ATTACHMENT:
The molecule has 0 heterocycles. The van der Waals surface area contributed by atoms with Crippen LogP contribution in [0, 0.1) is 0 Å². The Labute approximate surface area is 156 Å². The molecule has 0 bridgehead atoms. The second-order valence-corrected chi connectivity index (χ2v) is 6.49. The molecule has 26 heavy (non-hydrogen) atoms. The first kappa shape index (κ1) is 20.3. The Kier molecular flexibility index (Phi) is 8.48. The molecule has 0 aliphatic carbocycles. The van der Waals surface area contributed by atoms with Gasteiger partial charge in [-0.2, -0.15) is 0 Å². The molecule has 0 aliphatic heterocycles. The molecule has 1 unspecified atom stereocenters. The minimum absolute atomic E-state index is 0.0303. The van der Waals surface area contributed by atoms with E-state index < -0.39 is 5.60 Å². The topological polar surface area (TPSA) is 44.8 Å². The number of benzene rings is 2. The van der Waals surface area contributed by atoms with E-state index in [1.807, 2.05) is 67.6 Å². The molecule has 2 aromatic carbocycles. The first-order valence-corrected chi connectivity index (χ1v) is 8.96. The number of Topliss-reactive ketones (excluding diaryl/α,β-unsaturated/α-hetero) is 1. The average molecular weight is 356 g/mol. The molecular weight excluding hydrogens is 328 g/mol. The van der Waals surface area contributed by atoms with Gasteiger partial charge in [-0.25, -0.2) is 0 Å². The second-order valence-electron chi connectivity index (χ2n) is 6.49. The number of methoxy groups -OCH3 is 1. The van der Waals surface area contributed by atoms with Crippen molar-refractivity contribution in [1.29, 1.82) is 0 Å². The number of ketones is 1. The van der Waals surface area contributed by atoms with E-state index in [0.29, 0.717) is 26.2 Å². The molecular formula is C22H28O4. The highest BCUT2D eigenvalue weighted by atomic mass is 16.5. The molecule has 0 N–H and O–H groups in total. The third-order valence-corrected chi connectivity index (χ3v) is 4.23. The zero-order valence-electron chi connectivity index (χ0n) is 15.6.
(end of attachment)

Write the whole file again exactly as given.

The molecule has 0 heterocycles. The van der Waals surface area contributed by atoms with Crippen LogP contribution in [0, 0.1) is 0 Å². The Labute approximate surface area is 156 Å². The molecule has 0 bridgehead atoms. The second-order valence-corrected chi connectivity index (χ2v) is 6.49. The molecule has 26 heavy (non-hydrogen) atoms. The first kappa shape index (κ1) is 20.3. The Kier molecular flexibility index (Phi) is 8.48. The molecule has 0 aliphatic carbocycles. The van der Waals surface area contributed by atoms with Gasteiger partial charge in [-0.2, -0.15) is 0 Å². The molecule has 0 aliphatic heterocycles. The molecule has 1 unspecified atom stereocenters. The minimum absolute atomic E-state index is 0.0303. The van der Waals surface area contributed by atoms with E-state index < -0.39 is 5.60 Å². The topological polar surface area (TPSA) is 44.8 Å². The number of benzene rings is 2. The van der Waals surface area contributed by atoms with E-state index in [1.807, 2.05) is 67.6 Å². The molecule has 2 aromatic carbocycles. The first-order valence-corrected chi connectivity index (χ1v) is 8.96. The number of Topliss-reactive ketones (excluding diaryl/α,β-unsaturated/α-hetero) is 1. The average molecular weight is 356 g/mol. The molecular weight excluding hydrogens is 328 g/mol. The van der Waals surface area contributed by atoms with Gasteiger partial charge in [-0.25, -0.2) is 0 Å². The second-order valence-electron chi connectivity index (χ2n) is 6.49. The number of methoxy groups -OCH3 is 1. The van der Waals surface area contributed by atoms with Crippen molar-refractivity contribution in [1.29, 1.82) is 0 Å². The number of ketones is 1. The van der Waals surface area contributed by atoms with E-state index in [0.29, 0.717) is 26.2 Å². The molecular formula is C22H28O4. The highest BCUT2D eigenvalue weighted by atomic mass is 16.5. The molecule has 0 N–H and O–H groups in total. The third-order valence-corrected chi connectivity index (χ3v) is 4.23. The zero-order valence-electron chi connectivity index (χ0n) is 15.6.